Find out about your family history at sea using resources available in the National Maritime Museum's Library and Archive.
Tracing people who served or travelled on ships can be a complex task and you may need to consult a range of different resources - our records can help you search:
- members of the Merchant Navy and Royal Navy
- vessels and voyages
Tracing your family history: Merchant Navy records
The Caird Library and Archive holds many useful resources for tracing people who were involved in the Merchant Navy. The materials we hold include:
Births, deaths and marriages at sea
Please note that systematic records about ships and people who served in the Merchant Navy before 1860 are rare. Lists of passengers pre-1890 are also limited and ceased to be kept centrally in 1960. Many lists are also held overseas. To succeed in your search, you will need to consult a lot of different records.
Crew Lists of the British Merchant Navy 1915
You can search the Crew Lists 1915 website to find seafaring relatives and loved ones in our database of approximately 39,000 crew lists, which includes digitised images of the original crew list documents.
Tracing your family history: Royal Navy records
Royal Navy personnel records are kept at the National Archives, some of which are available online. Resources available to start your research include:
Centralised records of naval rating, post-1853: Few centralised records of naval ratings (ie. those who were not commissioned officers or warrant officers) were kept before 1853
Muster roll and crew lists pre-1853: Notes where each seaman was before and after his service on a Royal Navy ship. You can track most people backwards and forwards from this point. You will need to know the name of a seaman's ship in order to look him up
Records of Greenwich Seamen's Hospital and other hospitals: Includes pensions and grants received, plus medals awarded up to the end of the 19th century
Records of commissioned officers, warrant officers, tradesmen: Records begin in the 18th century, however no systematic service records for individual officers were attempted before 1840
Royal Navy First World War Lives At Sea
This unique free resource derived mainly from transcriptions of service records lets you search for information about Royal Navy officers and ratings who served during the First World War.
You can also find out more about the crews on different ships and at different battles during the war.
Resources available in the Caird Library and Archive
The Caird Library and Archive at the National Maritime Museum can advise on the location of Royal Navy records and help you find out more about the vessels on which seamen served.
We also hold many printed resources to assist your research, such as the Navy List and Naval Biographies. Our Maritime records can add considerable detail about the seafaring activities of an individual, adding depth to your understanding of their life experience.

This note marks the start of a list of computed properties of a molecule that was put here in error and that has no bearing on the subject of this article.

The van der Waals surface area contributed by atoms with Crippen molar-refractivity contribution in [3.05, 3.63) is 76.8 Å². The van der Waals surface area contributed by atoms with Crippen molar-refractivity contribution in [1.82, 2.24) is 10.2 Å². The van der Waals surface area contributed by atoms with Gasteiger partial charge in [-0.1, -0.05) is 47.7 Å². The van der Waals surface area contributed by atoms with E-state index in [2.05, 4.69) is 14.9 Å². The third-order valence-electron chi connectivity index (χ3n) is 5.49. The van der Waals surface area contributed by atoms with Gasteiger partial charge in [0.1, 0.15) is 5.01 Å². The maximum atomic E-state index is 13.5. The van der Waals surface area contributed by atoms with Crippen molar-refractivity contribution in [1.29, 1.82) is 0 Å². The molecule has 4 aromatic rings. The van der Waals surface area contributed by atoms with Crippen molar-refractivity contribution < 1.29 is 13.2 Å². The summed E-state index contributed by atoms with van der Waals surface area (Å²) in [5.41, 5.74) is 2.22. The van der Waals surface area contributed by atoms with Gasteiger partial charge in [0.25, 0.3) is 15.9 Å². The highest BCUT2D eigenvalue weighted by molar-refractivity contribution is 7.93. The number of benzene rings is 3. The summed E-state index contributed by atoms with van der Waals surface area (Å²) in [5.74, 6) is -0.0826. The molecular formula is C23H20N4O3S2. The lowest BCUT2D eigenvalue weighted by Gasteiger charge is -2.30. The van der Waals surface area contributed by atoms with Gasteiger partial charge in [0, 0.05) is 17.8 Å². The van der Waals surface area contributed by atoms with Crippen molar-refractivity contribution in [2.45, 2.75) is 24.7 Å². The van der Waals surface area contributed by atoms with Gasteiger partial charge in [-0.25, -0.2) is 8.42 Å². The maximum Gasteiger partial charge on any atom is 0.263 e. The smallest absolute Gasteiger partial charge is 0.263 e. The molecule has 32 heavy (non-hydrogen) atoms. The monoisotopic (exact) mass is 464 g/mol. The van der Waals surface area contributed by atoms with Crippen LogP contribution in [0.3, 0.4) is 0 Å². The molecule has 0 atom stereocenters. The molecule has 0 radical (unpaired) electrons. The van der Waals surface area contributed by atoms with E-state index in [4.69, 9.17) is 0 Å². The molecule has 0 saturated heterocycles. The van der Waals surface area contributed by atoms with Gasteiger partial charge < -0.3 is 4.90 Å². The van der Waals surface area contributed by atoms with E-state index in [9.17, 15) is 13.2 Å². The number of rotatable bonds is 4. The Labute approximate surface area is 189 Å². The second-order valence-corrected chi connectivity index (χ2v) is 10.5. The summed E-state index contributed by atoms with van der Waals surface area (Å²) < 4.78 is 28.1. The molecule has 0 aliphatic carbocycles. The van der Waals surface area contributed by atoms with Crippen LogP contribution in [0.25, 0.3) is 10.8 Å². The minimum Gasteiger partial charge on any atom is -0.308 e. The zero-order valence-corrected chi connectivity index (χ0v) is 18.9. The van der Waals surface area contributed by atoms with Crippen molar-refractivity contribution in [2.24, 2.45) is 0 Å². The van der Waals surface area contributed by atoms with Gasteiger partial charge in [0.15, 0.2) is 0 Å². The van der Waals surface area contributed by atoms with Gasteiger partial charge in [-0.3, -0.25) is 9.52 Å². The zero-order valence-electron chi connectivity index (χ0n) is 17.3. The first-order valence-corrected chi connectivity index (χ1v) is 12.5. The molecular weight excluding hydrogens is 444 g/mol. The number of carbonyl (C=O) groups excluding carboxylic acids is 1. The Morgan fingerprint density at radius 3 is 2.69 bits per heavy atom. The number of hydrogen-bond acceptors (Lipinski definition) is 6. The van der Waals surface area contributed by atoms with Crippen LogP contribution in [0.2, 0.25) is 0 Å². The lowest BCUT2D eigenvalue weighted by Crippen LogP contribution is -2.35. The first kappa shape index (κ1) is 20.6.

Lieutenant's logs: Kept by the lieutenants of a ship in commission, includes records of weather, navigation and routine of the ship, plus incidents that occurred during the commission.
Steel's Navy List (editions from 1787-1816): Lists officers, ships and establishments including officers of Sea Fencibles before 1810. Miscellaneous intelligence reports, vessels captured and prize money awards.
Lean's Navy List (editions from 1878-1916): Information on officers alphabetically and by seniority. Provides date of birth information for officers and short biographies of their service and decorations. Gives lists of ships and establishments with serving officers.
Navy Lists (editions from 1814 to date): Records officers (retired and active) and ships, where ships were stationed, pay scales and uniform regulations.
Biographia Navalis, by Charnock, J.
Royal Naval Biography, by Marshall, J.
A Naval Biographical Dictionary, by O'Byrne, W. R.
Naval Records for Genealogists, by Rodger, N. A. M.
The Commissioned Sea Officers of the Royal Navy 1660-1815, by Syrett, David
Search our memorial database containing records of over 5000 church, cemetery and public memorials to seafarers and victims of maritime disasters.
These guides can help you get started on your research at the Caird Library and Archive at the National Maritime Museum. They will assist you in using maritime records to discover more about your ancestors, family history or famous people.
Using our collections for research
The Caird Library and Archive is the most extensive resource in the world for researching maritime history.
Located at the National Maritime Museum in London, it holds manuscripts, books, periodicals, letters, diaries and journals. There are around 6,000 books and printed resources available to study on open access shelves. Find out more about how you can use our collections for research.